Regional Municipality of Wood Buffalo
On Thursday, September 20th I was invited to participate in the Regional Municipality of Wood Buffalo’s Vibrant Culture Summit up in Fort McMurray. Attended by approximately 85 area residents and culture enthusiasts, the event sparked conversation about how to enhance local culture.
The day began with a keynote presentation by Gord Hume. As a former municipal councillor and author, he spoke about cultural planning, creative cities and how culture – when combined with economic, social and environmental factors – can produce dynamic, sustainable communities. Three panel discussions and various roundtable questions completed the day.
Panel One featured the City Centre Area Redevelopment Plan. Attendees were able to glimpse the sights and sounds intended for a revitalized City Centre. The arts and other cultural pursuits are central components in the plan.
Panel Two served as an update on the creation of Arts Council Wood Buffalo. Established in February 2012, the Arts Council will work with regional arts organizations to strengthen and promote arts in the area.
Panel Three was all about HERITAGE! Jack Peden, Vice President of the Fort McMurray Historical Society, spoke about early river travel in the region, which is a significant aspect of Fort McMurray’s history as the confluence of the Athabasca River and the Clearwater River is located in town. He also featured some of the restored vessels that now call the Fort McMurray Marine Park Museum home.
As the Municipal Heritage Services Officer responsible for working with the Regional Municipality of Wood Buffalo, I was also asked to be part of the panel. I provided a brief introductory presentation on heritage conservation and engaged the attendees in a game of “Is this a historic place?” Through discussion and laughter, it was determined:
- yes, a historic place can be a 1960, 45 unit apartment building (i.e. Valleyview Manor in the City of Edmonton);
- yes, a historic place can be a 1966 Safeway Store (formally recognized as a historic place by the City of Vancouver); and
- yes, a historic place can also be a 160’ steel hangar built in 1953 and located at CFB Cold Lake.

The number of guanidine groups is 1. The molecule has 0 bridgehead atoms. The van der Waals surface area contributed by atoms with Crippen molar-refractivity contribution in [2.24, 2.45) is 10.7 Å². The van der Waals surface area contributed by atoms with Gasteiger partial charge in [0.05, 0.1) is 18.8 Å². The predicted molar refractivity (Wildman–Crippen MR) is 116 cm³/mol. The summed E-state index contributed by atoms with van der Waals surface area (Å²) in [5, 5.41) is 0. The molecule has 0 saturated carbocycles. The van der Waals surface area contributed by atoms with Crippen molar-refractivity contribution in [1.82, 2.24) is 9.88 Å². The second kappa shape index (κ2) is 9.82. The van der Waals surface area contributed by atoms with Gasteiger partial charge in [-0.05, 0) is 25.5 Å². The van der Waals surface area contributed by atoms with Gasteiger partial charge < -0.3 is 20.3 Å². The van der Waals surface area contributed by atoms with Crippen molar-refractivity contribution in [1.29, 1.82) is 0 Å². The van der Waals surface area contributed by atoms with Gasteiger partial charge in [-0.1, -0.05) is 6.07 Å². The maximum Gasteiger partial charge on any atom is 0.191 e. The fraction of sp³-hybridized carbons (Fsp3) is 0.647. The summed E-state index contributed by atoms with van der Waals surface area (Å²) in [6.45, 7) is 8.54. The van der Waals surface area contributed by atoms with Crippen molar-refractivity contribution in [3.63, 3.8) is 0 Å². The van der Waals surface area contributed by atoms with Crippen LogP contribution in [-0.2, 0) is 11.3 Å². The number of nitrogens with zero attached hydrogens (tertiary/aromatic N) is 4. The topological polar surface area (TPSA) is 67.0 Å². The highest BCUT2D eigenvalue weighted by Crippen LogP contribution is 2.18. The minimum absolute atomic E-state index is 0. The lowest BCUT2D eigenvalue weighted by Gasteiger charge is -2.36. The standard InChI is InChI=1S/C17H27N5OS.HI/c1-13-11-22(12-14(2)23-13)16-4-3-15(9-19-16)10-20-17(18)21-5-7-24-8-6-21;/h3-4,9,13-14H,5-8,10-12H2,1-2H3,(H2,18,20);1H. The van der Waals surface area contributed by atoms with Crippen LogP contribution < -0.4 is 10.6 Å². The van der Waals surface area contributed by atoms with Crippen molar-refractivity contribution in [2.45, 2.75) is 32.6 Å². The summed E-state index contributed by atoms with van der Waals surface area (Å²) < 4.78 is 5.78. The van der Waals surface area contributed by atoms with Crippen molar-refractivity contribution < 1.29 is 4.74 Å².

These and other places, despite being relatively “new” and void of boomtown facades, ornate columns or other elements of traditional architecture can still be historic places. Historic places can be pretty or gritty, modern or traditional, modest or ornate, representative or symbolic…. Historic places reflect a community’s evolution – they help to tell the story of how a community has evolved into its present form. It is through the conservation of these varied places that a community’s unique identity is celebrated, enabling the community to be some place, somewhere as opposed to any place, anywhere.
I was very pleased to speak at the Vibrant Culture Summit. I appreciated the opportunity to learn about the cultural successes and challenges occurring in the Regional Municipality of Wood Buffalo thereby allowing me to better understand the region’s varied heritage. As a Municipal Heritage Services Officer I spend much of my time travelling Alberta meeting with municipal heritage stakeholders. Typically, these meetings are specific to heritage conservation as I advise municipal administration in their development of local heritage conservation programs, present information to councils on our Municipal Heritage Partnership Program, or provide specialized training on municipal heritage surveys, inventories and management plans to Heritage Advisory Bodies. Occasionally – and quite happily – I get the opportunity to speak to a wider range of community stakeholders, and be reminded that heritage conservation is but one aspect responsible for enabling vibrant and sustainable communities. Thank you, Regional Municipality of Wood Buffalo, for offering me one of these opportunities!
Written by: Brenda Manweiler, Municipal Heritage Services Officer